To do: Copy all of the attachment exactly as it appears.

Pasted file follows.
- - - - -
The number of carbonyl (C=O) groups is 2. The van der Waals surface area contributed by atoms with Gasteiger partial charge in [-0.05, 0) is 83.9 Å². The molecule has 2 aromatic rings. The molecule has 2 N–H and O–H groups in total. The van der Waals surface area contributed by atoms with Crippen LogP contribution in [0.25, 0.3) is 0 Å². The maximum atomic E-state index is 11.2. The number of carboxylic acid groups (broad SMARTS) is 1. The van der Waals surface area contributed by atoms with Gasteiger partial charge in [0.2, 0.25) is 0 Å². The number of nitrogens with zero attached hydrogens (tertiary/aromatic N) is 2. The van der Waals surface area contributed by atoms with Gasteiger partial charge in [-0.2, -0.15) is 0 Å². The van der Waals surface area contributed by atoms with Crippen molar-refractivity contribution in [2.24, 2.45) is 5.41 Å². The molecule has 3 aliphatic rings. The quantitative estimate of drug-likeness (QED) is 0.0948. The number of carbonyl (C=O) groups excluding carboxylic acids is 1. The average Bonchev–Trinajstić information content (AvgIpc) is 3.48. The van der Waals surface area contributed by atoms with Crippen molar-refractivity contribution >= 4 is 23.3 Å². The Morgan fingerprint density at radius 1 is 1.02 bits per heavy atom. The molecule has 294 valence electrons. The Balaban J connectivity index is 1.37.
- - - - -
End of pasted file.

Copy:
The number of carbonyl (C=O) groups is 2. The van der Waals surface area contributed by atoms with Gasteiger partial charge in [-0.05, 0) is 83.9 Å². The molecule has 2 aromatic rings. The molecule has 2 N–H and O–H groups in total. The van der Waals surface area contributed by atoms with Crippen LogP contribution in [0.25, 0.3) is 0 Å². The maximum atomic E-state index is 11.2. The number of carboxylic acid groups (broad SMARTS) is 1. The van der Waals surface area contributed by atoms with Gasteiger partial charge in [0.2, 0.25) is 0 Å². The number of nitrogens with zero attached hydrogens (tertiary/aromatic N) is 2. The van der Waals surface area contributed by atoms with Gasteiger partial charge in [-0.2, -0.15) is 0 Å². The van der Waals surface area contributed by atoms with Crippen molar-refractivity contribution in [2.24, 2.45) is 5.41 Å². The molecule has 3 aliphatic rings. The quantitative estimate of drug-likeness (QED) is 0.0948. The number of carbonyl (C=O) groups excluding carboxylic acids is 1. The average Bonchev–Trinajstić information content (AvgIpc) is 3.48. The van der Waals surface area contributed by atoms with Crippen molar-refractivity contribution >= 4 is 23.3 Å². The Morgan fingerprint density at radius 1 is 1.02 bits per heavy atom. The molecule has 294 valence electrons. The Balaban J connectivity index is 1.37.